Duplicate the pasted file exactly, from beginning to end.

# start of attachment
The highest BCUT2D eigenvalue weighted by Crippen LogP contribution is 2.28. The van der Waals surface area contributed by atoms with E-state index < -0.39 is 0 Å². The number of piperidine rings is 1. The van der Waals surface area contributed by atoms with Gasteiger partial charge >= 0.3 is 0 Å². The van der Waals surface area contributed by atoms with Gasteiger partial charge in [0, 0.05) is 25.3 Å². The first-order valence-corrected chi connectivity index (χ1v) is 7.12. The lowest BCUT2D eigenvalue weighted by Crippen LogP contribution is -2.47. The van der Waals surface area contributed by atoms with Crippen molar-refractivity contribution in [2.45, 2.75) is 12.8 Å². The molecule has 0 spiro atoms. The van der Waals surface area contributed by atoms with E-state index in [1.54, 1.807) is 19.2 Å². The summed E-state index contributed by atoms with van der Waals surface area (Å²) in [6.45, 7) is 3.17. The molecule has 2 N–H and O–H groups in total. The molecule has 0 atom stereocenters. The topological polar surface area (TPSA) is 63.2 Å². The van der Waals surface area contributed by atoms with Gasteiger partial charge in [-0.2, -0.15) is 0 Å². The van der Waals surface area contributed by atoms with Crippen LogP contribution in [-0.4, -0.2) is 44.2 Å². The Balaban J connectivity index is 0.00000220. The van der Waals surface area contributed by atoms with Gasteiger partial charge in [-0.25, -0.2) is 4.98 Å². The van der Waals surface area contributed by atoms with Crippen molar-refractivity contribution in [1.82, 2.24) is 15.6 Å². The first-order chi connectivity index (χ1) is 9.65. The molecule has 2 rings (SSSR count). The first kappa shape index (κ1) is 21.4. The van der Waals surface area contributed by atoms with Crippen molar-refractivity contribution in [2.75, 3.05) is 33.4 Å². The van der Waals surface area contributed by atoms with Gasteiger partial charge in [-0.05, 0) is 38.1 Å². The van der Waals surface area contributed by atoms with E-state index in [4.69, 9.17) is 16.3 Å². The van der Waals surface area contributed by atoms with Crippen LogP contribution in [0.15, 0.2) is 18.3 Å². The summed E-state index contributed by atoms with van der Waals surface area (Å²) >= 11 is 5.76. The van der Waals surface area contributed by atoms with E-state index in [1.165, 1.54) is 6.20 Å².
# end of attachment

The highest BCUT2D eigenvalue weighted by Crippen LogP contribution is 2.28. The van der Waals surface area contributed by atoms with E-state index < -0.39 is 0 Å². The number of piperidine rings is 1. The van der Waals surface area contributed by atoms with Gasteiger partial charge >= 0.3 is 0 Å². The van der Waals surface area contributed by atoms with Gasteiger partial charge in [0, 0.05) is 25.3 Å². The first-order valence-corrected chi connectivity index (χ1v) is 7.12. The lowest BCUT2D eigenvalue weighted by Crippen LogP contribution is -2.47. The van der Waals surface area contributed by atoms with Crippen molar-refractivity contribution in [2.45, 2.75) is 12.8 Å². The molecule has 0 spiro atoms. The van der Waals surface area contributed by atoms with E-state index in [1.54, 1.807) is 19.2 Å². The summed E-state index contributed by atoms with van der Waals surface area (Å²) in [6.45, 7) is 3.17. The molecule has 2 N–H and O–H groups in total. The molecule has 0 atom stereocenters. The topological polar surface area (TPSA) is 63.2 Å². The van der Waals surface area contributed by atoms with Gasteiger partial charge in [-0.2, -0.15) is 0 Å². The van der Waals surface area contributed by atoms with Crippen LogP contribution in [-0.4, -0.2) is 44.2 Å². The Balaban J connectivity index is 0.00000220. The van der Waals surface area contributed by atoms with Gasteiger partial charge in [-0.25, -0.2) is 4.98 Å². The van der Waals surface area contributed by atoms with Crippen molar-refractivity contribution in [1.82, 2.24) is 15.6 Å². The first-order chi connectivity index (χ1) is 9.65. The molecule has 2 rings (SSSR count). The first kappa shape index (κ1) is 21.4. The van der Waals surface area contributed by atoms with Crippen molar-refractivity contribution in [2.75, 3.05) is 33.4 Å². The van der Waals surface area contributed by atoms with Gasteiger partial charge in [-0.05, 0) is 38.1 Å². The van der Waals surface area contributed by atoms with E-state index in [4.69, 9.17) is 16.3 Å². The van der Waals surface area contributed by atoms with Crippen LogP contribution in [0.15, 0.2) is 18.3 Å². The summed E-state index contributed by atoms with van der Waals surface area (Å²) >= 11 is 5.76. The van der Waals surface area contributed by atoms with E-state index in [1.165, 1.54) is 6.20 Å².